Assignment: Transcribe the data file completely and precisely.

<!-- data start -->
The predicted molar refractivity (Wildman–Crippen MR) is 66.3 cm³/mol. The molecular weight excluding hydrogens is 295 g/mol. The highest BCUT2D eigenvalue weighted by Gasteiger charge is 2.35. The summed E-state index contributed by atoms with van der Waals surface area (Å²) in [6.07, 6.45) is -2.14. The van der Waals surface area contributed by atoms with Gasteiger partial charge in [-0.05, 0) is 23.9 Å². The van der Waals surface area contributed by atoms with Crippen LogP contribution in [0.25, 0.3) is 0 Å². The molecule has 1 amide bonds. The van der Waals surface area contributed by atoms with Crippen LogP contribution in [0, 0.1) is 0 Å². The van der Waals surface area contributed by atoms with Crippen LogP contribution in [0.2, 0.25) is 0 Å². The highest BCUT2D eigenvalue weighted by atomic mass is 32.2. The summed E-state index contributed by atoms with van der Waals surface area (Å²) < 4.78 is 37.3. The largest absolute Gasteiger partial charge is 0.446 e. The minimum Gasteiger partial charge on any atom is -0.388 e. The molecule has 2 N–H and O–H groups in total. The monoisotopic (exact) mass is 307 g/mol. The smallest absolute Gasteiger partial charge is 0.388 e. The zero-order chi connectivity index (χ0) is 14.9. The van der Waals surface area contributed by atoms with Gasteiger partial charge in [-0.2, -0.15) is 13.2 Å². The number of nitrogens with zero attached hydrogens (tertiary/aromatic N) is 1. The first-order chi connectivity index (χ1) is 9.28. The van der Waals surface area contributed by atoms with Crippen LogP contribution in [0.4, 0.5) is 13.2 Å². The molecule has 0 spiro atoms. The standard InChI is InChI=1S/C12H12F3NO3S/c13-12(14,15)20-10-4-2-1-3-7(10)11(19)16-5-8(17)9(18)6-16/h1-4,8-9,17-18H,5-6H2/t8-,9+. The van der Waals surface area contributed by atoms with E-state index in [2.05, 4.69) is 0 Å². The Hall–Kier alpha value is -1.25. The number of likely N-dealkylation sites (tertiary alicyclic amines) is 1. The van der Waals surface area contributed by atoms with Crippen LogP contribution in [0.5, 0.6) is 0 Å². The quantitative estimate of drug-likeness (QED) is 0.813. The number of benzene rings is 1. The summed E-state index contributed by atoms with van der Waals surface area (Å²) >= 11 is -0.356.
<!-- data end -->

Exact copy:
The predicted molar refractivity (Wildman–Crippen MR) is 66.3 cm³/mol. The molecular weight excluding hydrogens is 295 g/mol. The highest BCUT2D eigenvalue weighted by Gasteiger charge is 2.35. The summed E-state index contributed by atoms with van der Waals surface area (Å²) in [6.07, 6.45) is -2.14. The van der Waals surface area contributed by atoms with Gasteiger partial charge in [-0.05, 0) is 23.9 Å². The van der Waals surface area contributed by atoms with Crippen LogP contribution in [0.25, 0.3) is 0 Å². The molecule has 1 amide bonds. The van der Waals surface area contributed by atoms with Crippen LogP contribution in [0, 0.1) is 0 Å². The van der Waals surface area contributed by atoms with Crippen LogP contribution in [0.2, 0.25) is 0 Å². The highest BCUT2D eigenvalue weighted by atomic mass is 32.2. The summed E-state index contributed by atoms with van der Waals surface area (Å²) < 4.78 is 37.3. The largest absolute Gasteiger partial charge is 0.446 e. The minimum Gasteiger partial charge on any atom is -0.388 e. The molecule has 2 N–H and O–H groups in total. The monoisotopic (exact) mass is 307 g/mol. The smallest absolute Gasteiger partial charge is 0.388 e. The zero-order chi connectivity index (χ0) is 14.9. The van der Waals surface area contributed by atoms with Gasteiger partial charge in [-0.2, -0.15) is 13.2 Å². The number of nitrogens with zero attached hydrogens (tertiary/aromatic N) is 1. The first-order chi connectivity index (χ1) is 9.28. The van der Waals surface area contributed by atoms with Crippen LogP contribution in [0.4, 0.5) is 13.2 Å². The molecule has 0 spiro atoms. The standard InChI is InChI=1S/C12H12F3NO3S/c13-12(14,15)20-10-4-2-1-3-7(10)11(19)16-5-8(17)9(18)6-16/h1-4,8-9,17-18H,5-6H2/t8-,9+. The van der Waals surface area contributed by atoms with E-state index in [2.05, 4.69) is 0 Å². The Hall–Kier alpha value is -1.25. The number of likely N-dealkylation sites (tertiary alicyclic amines) is 1. The van der Waals surface area contributed by atoms with Crippen LogP contribution in [0.5, 0.6) is 0 Å². The quantitative estimate of drug-likeness (QED) is 0.813. The number of benzene rings is 1. The summed E-state index contributed by atoms with van der Waals surface area (Å²) >= 11 is -0.356.